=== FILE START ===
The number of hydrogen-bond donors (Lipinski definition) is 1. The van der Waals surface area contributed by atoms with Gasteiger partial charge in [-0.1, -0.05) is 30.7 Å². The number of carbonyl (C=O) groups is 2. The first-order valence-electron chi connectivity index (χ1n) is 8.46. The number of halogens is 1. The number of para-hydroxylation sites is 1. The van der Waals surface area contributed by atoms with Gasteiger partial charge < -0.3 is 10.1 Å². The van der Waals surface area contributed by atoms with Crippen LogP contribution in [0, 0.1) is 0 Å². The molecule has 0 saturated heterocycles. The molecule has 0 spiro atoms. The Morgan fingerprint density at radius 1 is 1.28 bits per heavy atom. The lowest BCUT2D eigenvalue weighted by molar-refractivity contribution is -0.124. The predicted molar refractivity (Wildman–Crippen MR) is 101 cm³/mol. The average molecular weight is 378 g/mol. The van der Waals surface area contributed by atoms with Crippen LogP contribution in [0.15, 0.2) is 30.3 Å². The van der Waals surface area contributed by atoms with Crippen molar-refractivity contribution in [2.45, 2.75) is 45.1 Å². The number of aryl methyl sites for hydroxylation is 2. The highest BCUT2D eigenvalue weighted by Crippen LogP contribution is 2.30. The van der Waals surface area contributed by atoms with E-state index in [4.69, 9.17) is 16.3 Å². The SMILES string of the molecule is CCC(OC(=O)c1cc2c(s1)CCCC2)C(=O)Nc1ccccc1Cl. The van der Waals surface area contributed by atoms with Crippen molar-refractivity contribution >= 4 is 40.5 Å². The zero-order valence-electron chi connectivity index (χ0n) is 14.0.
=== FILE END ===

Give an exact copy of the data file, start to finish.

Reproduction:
The number of hydrogen-bond donors (Lipinski definition) is 1. The van der Waals surface area contributed by atoms with Gasteiger partial charge in [-0.1, -0.05) is 30.7 Å². The number of carbonyl (C=O) groups is 2. The first-order valence-electron chi connectivity index (χ1n) is 8.46. The number of halogens is 1. The number of para-hydroxylation sites is 1. The van der Waals surface area contributed by atoms with Gasteiger partial charge < -0.3 is 10.1 Å². The van der Waals surface area contributed by atoms with Crippen LogP contribution in [0, 0.1) is 0 Å². The molecule has 0 saturated heterocycles. The molecule has 0 spiro atoms. The Morgan fingerprint density at radius 1 is 1.28 bits per heavy atom. The lowest BCUT2D eigenvalue weighted by molar-refractivity contribution is -0.124. The predicted molar refractivity (Wildman–Crippen MR) is 101 cm³/mol. The average molecular weight is 378 g/mol. The van der Waals surface area contributed by atoms with Crippen LogP contribution in [0.15, 0.2) is 30.3 Å². The van der Waals surface area contributed by atoms with Crippen molar-refractivity contribution in [2.45, 2.75) is 45.1 Å². The number of aryl methyl sites for hydroxylation is 2. The highest BCUT2D eigenvalue weighted by Crippen LogP contribution is 2.30. The van der Waals surface area contributed by atoms with E-state index in [4.69, 9.17) is 16.3 Å². The SMILES string of the molecule is CCC(OC(=O)c1cc2c(s1)CCCC2)C(=O)Nc1ccccc1Cl. The van der Waals surface area contributed by atoms with Crippen molar-refractivity contribution >= 4 is 40.5 Å². The zero-order valence-electron chi connectivity index (χ0n) is 14.0.